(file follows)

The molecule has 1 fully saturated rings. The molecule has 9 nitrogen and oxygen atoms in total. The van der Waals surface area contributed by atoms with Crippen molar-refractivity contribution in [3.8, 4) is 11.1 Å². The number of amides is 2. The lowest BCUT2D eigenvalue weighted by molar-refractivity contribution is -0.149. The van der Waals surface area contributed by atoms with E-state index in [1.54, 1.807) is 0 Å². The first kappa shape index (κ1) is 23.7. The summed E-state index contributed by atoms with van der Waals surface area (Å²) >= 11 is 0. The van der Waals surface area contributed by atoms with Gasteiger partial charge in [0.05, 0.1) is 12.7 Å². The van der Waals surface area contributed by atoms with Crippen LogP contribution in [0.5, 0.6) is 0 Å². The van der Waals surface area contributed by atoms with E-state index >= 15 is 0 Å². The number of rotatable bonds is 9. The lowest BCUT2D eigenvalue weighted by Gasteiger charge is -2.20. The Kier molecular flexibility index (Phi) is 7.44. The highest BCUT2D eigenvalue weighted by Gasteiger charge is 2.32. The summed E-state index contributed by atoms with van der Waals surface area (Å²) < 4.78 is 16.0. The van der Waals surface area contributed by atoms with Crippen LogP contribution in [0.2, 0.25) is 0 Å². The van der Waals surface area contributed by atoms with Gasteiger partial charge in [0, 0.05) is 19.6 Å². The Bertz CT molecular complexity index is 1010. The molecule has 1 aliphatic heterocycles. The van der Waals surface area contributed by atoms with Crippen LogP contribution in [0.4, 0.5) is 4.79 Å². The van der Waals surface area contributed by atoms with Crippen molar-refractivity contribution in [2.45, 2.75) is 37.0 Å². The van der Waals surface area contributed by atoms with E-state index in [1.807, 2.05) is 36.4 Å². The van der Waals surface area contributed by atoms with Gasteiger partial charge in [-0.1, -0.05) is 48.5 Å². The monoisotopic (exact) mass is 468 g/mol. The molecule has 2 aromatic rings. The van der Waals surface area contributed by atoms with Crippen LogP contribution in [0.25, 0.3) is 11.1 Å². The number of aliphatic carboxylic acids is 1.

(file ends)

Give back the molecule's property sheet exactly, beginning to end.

The molecule has 1 fully saturated rings. The molecule has 9 nitrogen and oxygen atoms in total. The van der Waals surface area contributed by atoms with Crippen molar-refractivity contribution in [3.8, 4) is 11.1 Å². The number of amides is 2. The lowest BCUT2D eigenvalue weighted by molar-refractivity contribution is -0.149. The van der Waals surface area contributed by atoms with E-state index in [1.54, 1.807) is 0 Å². The first kappa shape index (κ1) is 23.7. The summed E-state index contributed by atoms with van der Waals surface area (Å²) >= 11 is 0. The van der Waals surface area contributed by atoms with Gasteiger partial charge in [0.05, 0.1) is 12.7 Å². The van der Waals surface area contributed by atoms with Crippen LogP contribution in [0.5, 0.6) is 0 Å². The van der Waals surface area contributed by atoms with E-state index >= 15 is 0 Å². The number of rotatable bonds is 9. The lowest BCUT2D eigenvalue weighted by Gasteiger charge is -2.20. The Kier molecular flexibility index (Phi) is 7.44. The highest BCUT2D eigenvalue weighted by Gasteiger charge is 2.32. The summed E-state index contributed by atoms with van der Waals surface area (Å²) < 4.78 is 16.0. The van der Waals surface area contributed by atoms with Crippen LogP contribution in [0.2, 0.25) is 0 Å². The van der Waals surface area contributed by atoms with Gasteiger partial charge in [0, 0.05) is 19.6 Å². The Bertz CT molecular complexity index is 1010. The molecule has 1 aliphatic heterocycles. The van der Waals surface area contributed by atoms with Crippen LogP contribution in [0.4, 0.5) is 4.79 Å². The van der Waals surface area contributed by atoms with Crippen molar-refractivity contribution in [2.45, 2.75) is 37.0 Å². The van der Waals surface area contributed by atoms with E-state index in [1.807, 2.05) is 36.4 Å². The van der Waals surface area contributed by atoms with Gasteiger partial charge in [-0.1, -0.05) is 48.5 Å². The monoisotopic (exact) mass is 468 g/mol. The molecule has 2 aromatic rings. The van der Waals surface area contributed by atoms with Crippen LogP contribution in [0.25, 0.3) is 11.1 Å². The number of aliphatic carboxylic acids is 1.